A man who was sentenced to 20 years in prison after being found guilty of manslaughter six years ago, today told the Court of Appeal he believed his sentence was excessive.
In fact, Edward Fitzpatrick Bailey told judges Chief Justice Sir Marston Gibson and Justices Kaye Goodridge and Margaret Reifer that ten years in prison would have been a suitable punishment.
That was one of the 23 grounds under which Bailey, whose last address is Cane Vale New Road, Christ Church, argued saying that Madam Justice Maureen Crane-Scott had erred in law during his trial and sentencing.
Bailey was 42 years old at the time when he was charged with murdering 24-year-old Ricardo Small, formerly of Kendal Hill, Christ Church, on January 15, 2009.
The facts revealed that Bailey walked up to a route taxi in which Small was a front seat passenger while it was in Gall Hill, Christ Church and fatally shot him, sending persons scampering.
A 12-member jury found him not guilty of murder but guilty of manslaughter on May 24, 2013 and he was subsequently sentenced by Justice Crane-Scott.
Bailey began his appeal on November 21, 2018 and he reappeared before the three-member panel today in the Appeals Court.
Clad in a white shirt, black tie and black pants, the convicted man argued that Justice Crane-Scott had made several errors during the trial which adversely affected him.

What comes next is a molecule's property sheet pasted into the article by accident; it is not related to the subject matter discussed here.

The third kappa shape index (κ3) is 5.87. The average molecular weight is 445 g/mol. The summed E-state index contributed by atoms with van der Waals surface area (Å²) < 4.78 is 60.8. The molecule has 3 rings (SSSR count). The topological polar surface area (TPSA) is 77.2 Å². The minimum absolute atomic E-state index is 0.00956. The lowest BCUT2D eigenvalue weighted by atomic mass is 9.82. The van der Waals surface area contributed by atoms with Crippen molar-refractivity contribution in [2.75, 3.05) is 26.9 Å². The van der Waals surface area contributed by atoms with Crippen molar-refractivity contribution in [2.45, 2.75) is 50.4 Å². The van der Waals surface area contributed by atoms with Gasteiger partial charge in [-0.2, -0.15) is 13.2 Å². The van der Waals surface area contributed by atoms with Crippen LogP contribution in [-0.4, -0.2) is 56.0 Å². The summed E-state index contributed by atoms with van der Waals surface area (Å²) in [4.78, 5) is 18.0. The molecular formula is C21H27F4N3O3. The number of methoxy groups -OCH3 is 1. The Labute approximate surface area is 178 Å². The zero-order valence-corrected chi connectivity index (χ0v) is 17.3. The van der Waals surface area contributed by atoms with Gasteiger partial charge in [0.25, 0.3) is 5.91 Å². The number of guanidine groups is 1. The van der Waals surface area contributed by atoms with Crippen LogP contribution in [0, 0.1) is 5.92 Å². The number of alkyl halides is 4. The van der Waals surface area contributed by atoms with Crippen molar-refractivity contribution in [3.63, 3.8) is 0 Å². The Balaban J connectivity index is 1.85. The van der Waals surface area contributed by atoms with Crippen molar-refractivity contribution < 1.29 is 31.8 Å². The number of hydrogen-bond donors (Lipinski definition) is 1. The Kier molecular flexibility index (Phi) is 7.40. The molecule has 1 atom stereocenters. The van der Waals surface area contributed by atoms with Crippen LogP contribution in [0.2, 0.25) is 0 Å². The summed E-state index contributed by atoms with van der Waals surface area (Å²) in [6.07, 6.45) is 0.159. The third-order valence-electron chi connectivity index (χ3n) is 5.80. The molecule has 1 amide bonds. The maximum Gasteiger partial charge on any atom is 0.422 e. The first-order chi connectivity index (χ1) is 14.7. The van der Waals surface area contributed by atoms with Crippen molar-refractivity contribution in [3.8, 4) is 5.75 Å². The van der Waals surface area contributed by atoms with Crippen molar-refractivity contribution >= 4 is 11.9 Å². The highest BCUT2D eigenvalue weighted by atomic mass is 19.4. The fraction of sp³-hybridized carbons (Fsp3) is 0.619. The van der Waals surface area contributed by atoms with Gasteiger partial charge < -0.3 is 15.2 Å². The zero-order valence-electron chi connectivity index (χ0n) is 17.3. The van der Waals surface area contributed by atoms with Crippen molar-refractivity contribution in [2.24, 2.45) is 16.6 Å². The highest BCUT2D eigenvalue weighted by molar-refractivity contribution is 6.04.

He accused the judge of “entering into the arena” by certain comments and rulings and that she also obstructed him during his cross-examination. According to him, the judge had also erred in law by deflecting questions and assisting the Crown’s witnesses.
He said Justice Crane-Scott had failed to exercise her discretion by withdrawing the case from the jury after hearing evidence which was prejudicial to him.
Additionally, Bailey told the Court of Appeal that the trial judge had failed to adequately put his defence to the jury; had failed to analyze the evidence of a witness and that she had failed to direct the jury in relation to oral statements.
He also pointed out that Justice Crane-Scott incorrectly dismissed his no-case submission, despite glaring inconsistencies in the Crown’s case. Bailey maintained that the evidence given by the Crown’s two key witnesses had not been reliable saying the prosecutor’s case collapsed because of “indescrepencies” in the evidence.
“It is not that I did not commit an offence, but not the offence for which I was convicted,” Bailey said.
As it related to his sentencing, Bailey charged that the trial judge had not taken all of the mitigating factors into consideration before handing down her ruling.
He said she has “missed” several of those factors including the fact he had acted in self defense, that the now deceased man had a propensity for violence and that he Bailey, had received an “excellent” probation report.
Bailey said the trial judge had ruled that a starting point of between 18 to 22 years was adequate.
“The sentence is excessive…I believe that the judge should have started with at least ten years,” he said.
However, he was quickly reminded by Justice Goodridge and Sir Marston that a firearm had been used and that he had shot the deceased in a crowded public service vehicle in broad daylight, which they said were notable aggravating factors.
Principal Crown Counsel Alliston Seale will respond to Bailey when the appeal continues on March 13, 2019.